This is the CIA, this is the Pentagon wanting to keep Iran and Russia out of Syria, but we have no way to do that. And so we have made a proxy war in Syria. It has killed 500,000 people, displaced ten million.

And I'll say predictably so, because I predicted it seven years ago, that there was no way to do this. And it would make a complete chaos.

And so what I would plead to President Trump is: Get out, like your instinct told you, by the way. That was his instinct.

But then all the establishment, the New York Times, the Washington Post, the Pentagon said no, no that's irresponsible.

But his instinct is right: Get out. We've done enough damage in seven years. And now we really risk a confrontation with Russia that is extraordinarily dangerous and reckless...

ADM. JAMES STAVRIDIS: I think there are two problems with Professor Sachs's comments, although I certainly feel that sense of Middle East fatigue that we all have. Of course, it is not just Syria, it is Iraq, Afghanistan. There have been a whole series of things that have generated the kind of feeling that says let's pull out of the world and come back to the United States.

There are two fundamental problems with that: One is the use of chemical weapons, I think really does demand a response from the international community at a level of a military strike. I do support a strike here.

Secondly, I do think Professor Sachs is right to point out that this is a massive humanitarian disaster, I think the numbers are actually 600,000 dead and 14 million displaced. I am in complete agreement with him on the scale of this, but I would like to see the United States try and be part of the solution.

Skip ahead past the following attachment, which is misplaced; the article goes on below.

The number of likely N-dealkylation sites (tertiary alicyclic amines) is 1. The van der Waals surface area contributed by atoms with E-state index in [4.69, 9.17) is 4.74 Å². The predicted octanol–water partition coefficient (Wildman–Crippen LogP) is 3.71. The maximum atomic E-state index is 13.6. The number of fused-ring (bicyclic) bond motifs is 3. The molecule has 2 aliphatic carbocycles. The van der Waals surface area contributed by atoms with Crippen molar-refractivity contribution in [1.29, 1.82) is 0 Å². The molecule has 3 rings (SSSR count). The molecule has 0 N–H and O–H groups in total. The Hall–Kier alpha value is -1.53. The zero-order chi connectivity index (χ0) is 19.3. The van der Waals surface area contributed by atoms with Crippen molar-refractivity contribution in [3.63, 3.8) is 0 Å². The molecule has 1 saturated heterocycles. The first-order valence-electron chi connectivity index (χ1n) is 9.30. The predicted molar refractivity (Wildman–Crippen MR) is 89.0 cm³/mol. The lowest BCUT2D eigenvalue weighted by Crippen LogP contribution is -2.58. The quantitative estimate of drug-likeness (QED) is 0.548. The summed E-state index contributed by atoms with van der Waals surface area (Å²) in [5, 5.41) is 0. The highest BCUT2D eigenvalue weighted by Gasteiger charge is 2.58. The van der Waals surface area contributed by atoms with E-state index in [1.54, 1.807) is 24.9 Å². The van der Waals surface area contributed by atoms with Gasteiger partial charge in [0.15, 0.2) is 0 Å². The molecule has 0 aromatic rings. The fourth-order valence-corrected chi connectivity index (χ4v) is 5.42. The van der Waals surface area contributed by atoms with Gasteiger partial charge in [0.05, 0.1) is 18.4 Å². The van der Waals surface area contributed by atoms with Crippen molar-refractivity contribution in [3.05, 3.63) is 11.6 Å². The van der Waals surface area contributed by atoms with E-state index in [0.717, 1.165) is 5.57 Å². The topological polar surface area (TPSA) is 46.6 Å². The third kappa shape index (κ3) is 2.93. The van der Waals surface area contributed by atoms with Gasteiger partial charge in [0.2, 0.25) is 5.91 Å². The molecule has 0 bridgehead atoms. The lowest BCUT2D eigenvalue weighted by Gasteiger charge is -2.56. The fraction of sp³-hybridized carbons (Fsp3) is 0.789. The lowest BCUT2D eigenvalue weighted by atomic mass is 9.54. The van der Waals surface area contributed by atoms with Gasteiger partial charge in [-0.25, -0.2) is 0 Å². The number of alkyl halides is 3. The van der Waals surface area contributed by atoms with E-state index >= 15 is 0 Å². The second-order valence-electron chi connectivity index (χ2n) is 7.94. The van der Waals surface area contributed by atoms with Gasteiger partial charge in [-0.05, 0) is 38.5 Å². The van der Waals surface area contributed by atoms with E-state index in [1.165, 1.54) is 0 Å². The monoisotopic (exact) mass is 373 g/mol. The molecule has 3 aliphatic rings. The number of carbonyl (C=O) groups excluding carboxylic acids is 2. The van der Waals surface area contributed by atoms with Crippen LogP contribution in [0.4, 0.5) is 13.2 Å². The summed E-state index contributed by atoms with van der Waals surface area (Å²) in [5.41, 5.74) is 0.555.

And here what I would do is look back to the Balkans in the 1990s, which looked somewhat like Syria of today. And there was eventually an international solution that included the United States and Russia working together. We've got a long way to go to get there, but if we just step away from it, as attractive as that feels to us, I don't think it is the right solution.

JEFFREY SACHS: We've got to remember how this happened. This happened because of us. These 600,000 are not just incidental. We started a war to overthrow a regime. It was covert. it was Timber Sycamore, people can look it up, the CIA operation.

Together with Saudi Arabia, still shrouded in secrecy, which is part of the problem in our country. A major war effort shrouded in secrecy, never debated by Congress, never explained to the American people. Signed by President Obama. Never explained.

And this created chaos. And so just throwing more missiles in right now is not a response. We need to, not walk away, but go to the U.N. Security Council and agree with Russia on a strategy for ending the fight.

Ending the fight means we stop trying to overthrow the government [of Bashar al Assad]. That we stop trying to support rebels who are committed to overthrowing the government. That is where this war continues. Because we, to this day, back rebels that are trying to overthrow a government, contrary to international law, contrary to the U.N. charter, contrary to common sense, contrary to practical path.

We cant do it. And it just creates an ongoing crisis, to the extent of facing an imminent confrontation with Russia.